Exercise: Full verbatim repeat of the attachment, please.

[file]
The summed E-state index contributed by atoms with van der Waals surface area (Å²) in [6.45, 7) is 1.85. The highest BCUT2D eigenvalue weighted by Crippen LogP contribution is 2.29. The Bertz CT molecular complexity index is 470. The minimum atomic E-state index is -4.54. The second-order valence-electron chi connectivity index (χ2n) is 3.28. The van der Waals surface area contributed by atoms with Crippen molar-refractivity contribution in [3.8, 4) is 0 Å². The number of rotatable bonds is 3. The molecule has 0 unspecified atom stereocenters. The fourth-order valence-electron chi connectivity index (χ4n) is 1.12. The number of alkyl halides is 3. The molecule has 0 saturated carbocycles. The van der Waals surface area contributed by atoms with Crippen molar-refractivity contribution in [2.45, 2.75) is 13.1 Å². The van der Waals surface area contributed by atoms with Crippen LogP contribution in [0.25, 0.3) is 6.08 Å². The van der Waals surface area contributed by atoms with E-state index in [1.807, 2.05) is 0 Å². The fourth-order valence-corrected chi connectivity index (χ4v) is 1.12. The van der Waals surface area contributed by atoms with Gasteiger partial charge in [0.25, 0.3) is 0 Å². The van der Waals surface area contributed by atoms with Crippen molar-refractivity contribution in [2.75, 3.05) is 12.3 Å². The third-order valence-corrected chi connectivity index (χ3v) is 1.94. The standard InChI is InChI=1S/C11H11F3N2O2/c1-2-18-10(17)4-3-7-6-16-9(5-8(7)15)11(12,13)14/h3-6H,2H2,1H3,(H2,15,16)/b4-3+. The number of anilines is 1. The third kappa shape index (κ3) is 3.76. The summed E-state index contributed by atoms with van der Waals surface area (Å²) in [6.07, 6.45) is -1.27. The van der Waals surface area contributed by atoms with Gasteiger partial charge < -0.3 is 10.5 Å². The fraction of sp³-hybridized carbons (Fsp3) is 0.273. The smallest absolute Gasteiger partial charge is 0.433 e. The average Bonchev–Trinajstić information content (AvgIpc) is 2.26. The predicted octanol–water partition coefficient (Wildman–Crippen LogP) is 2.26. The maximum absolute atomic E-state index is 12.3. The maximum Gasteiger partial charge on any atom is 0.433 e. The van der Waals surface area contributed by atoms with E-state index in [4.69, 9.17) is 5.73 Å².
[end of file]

The summed E-state index contributed by atoms with van der Waals surface area (Å²) in [6.45, 7) is 1.85. The highest BCUT2D eigenvalue weighted by Crippen LogP contribution is 2.29. The Bertz CT molecular complexity index is 470. The minimum atomic E-state index is -4.54. The second-order valence-electron chi connectivity index (χ2n) is 3.28. The van der Waals surface area contributed by atoms with Crippen molar-refractivity contribution in [3.8, 4) is 0 Å². The number of rotatable bonds is 3. The molecule has 0 unspecified atom stereocenters. The fourth-order valence-electron chi connectivity index (χ4n) is 1.12. The number of alkyl halides is 3. The molecule has 0 saturated carbocycles. The van der Waals surface area contributed by atoms with Crippen molar-refractivity contribution in [2.45, 2.75) is 13.1 Å². The van der Waals surface area contributed by atoms with Crippen LogP contribution in [0.25, 0.3) is 6.08 Å². The van der Waals surface area contributed by atoms with E-state index in [1.807, 2.05) is 0 Å². The fourth-order valence-corrected chi connectivity index (χ4v) is 1.12. The van der Waals surface area contributed by atoms with Gasteiger partial charge in [0.25, 0.3) is 0 Å². The van der Waals surface area contributed by atoms with Crippen molar-refractivity contribution in [2.75, 3.05) is 12.3 Å². The third-order valence-corrected chi connectivity index (χ3v) is 1.94. The standard InChI is InChI=1S/C11H11F3N2O2/c1-2-18-10(17)4-3-7-6-16-9(5-8(7)15)11(12,13)14/h3-6H,2H2,1H3,(H2,15,16)/b4-3+. The number of anilines is 1. The third kappa shape index (κ3) is 3.76. The summed E-state index contributed by atoms with van der Waals surface area (Å²) in [6.07, 6.45) is -1.27. The van der Waals surface area contributed by atoms with Gasteiger partial charge < -0.3 is 10.5 Å². The fraction of sp³-hybridized carbons (Fsp3) is 0.273. The smallest absolute Gasteiger partial charge is 0.433 e. The average Bonchev–Trinajstić information content (AvgIpc) is 2.26. The predicted octanol–water partition coefficient (Wildman–Crippen LogP) is 2.26. The maximum absolute atomic E-state index is 12.3. The maximum Gasteiger partial charge on any atom is 0.433 e. The van der Waals surface area contributed by atoms with E-state index in [4.69, 9.17) is 5.73 Å².